I also lived through the dawning of the “Age of Aquarius,” the pot-smoking era of free love and the “Me Generation.” I was inspired politically by the “age of Camelot.” I narrowly missed being sent to Viet Nam but didn’t miss the upheaval it caused in our country, and I suffered through the loss of too many friends in the early years of the AIDS epidemic, while the President some admired so much refused to even mention the subject.

    So, like all the rest of us, I am the product of the times in which I have lived.

    As to your vote on the property tax issue, I would have expected nothing less of someone as young as you who holds your political point of view. Don’t worry. I canceled your vote on that issue and probably on a couple of others. πŸ˜‰

  9. Jerry Pounds

    As you know, I am a Dylan Thomas fan–you once gave me a book entitled, “The Life of Dylan Thomas,” which I still have. On my birthday, I always read one of his poems–“Poem in October,” which I have copied below. It presents the emotional experience of life’s transitions and evokes the sadness of lost innocence. It expresses hope for one who can consolidate the aesthetic experiences and the disappointments into a spiritual optimism. Read it for the sound, the rhyme and the rhythm.

    Poem in October

    It was my thirtieth year to heaven
    Woke to my hearing from harbour and neighbour wood
    And the mussel pooled and the heron
    Priested shore
    The morning beckon
    With water praying and call of seagull and rook
    And the knock of sailing boats on the net webbed wall
    Myself to set foot
    That second
    In the still sleeping town and set forth.

    My birthday began with the water-
    Birds and the birds of the winged trees flying my name
    Above the farms and the white horses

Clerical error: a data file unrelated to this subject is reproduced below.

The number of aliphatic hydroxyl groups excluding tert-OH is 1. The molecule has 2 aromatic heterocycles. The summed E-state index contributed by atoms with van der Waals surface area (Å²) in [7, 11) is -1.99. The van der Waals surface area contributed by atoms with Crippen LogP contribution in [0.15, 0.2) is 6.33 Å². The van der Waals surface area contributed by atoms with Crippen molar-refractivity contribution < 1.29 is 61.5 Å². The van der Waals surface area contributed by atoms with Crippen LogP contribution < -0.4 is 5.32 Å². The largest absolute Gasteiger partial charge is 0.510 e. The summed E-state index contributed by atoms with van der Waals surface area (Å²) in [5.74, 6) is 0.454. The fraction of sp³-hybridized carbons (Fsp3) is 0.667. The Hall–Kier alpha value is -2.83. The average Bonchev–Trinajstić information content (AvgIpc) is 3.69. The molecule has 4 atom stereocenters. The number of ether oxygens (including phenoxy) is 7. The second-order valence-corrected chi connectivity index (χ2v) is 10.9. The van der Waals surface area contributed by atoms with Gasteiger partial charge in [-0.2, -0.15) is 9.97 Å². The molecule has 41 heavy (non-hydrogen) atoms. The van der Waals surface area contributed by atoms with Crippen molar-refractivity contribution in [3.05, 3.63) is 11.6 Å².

And I rose
    In the rainy autumn
    And walked abroad in a shower of all my days.
    High tide and the heron dived when I took the road
    Over the border
    And the gates
    Of the town closed as the town awoke.

    A springful of larks in a rolling
    Cloud and the roadside bushes brimming with whistling
    Blackbirds and the sun of October
    On the hill’s shoulder,
    Here were fond climates and sweet singers suddenly
    Come in the morning where I wandered and listened
    To the rain wringing
    Wind blow cold
    In the wood faraway under me.

    Pale rain over the dwindling harbour
    And over the sea wet church the size of a snail
    With its horns through mist and the castle
    Brown as owls
    But all the gardens
    Of spring and summer were blooming in the tall tales
    Beyond the border and under the lark full cloud.
    There could I marvel
    My birthday
    Away but the weather turned around.

    It turned away from the blithe country
    And down the other air and the blue altered sky
    Streamed again a wonder of summer
    With apples
    Pears and red currants
    And I saw in the turning so clearly a child’s
    Forgotten mornings when he walked with his mother
    Through the parables
    Of sun light
    And the legends of the green chapels

    And the twice told fields of infancy
    That his tears burned my cheeks and his heart moved in mine.
    These were the woods the river and sea
    Where a boy
    In the listening
    Summertime of the dead whispered the truth of his joy
    To the trees and the stones and the fish in the tide.
    And the mystery
    Sang alive
    Still in the water and singingbirds.

    And there could I marvel my birthday
    Away but the weather turned around. And the true
    Joy of the long dead child sang burning
    In the sun.
    It was my thirtieth
    Year to heaven stood there then in the summer noon
    Though the town below lay leaved with October blood.
    O may my heart’s truth
    Still be sung
    On this high hill in a year’s turning.

  10. Perry Post author

    Thank you, Jerry. I have just read it aloud to myself but would love, instead, to hear the poet himself give it the proper inflections and emphasis.

  11. Perry Post author

    Seventy-seven and counting is something to be respected and honored, Bowen. You seem to be going strong, and I hope I am too when I reach that benchmark. Thanks for continuing to check in here.

  12. Gregory Nanopoulos

    I enjoyed your blog–and at forty years old see how we live in a youth dominated society. I often wonder what it would be like to have experienced the 60s/50s and before, it seems as if we are in a very cynical time. As I turn 41 next week I realize that life is finite as I will be retired way before 50. Good Blessings to come your way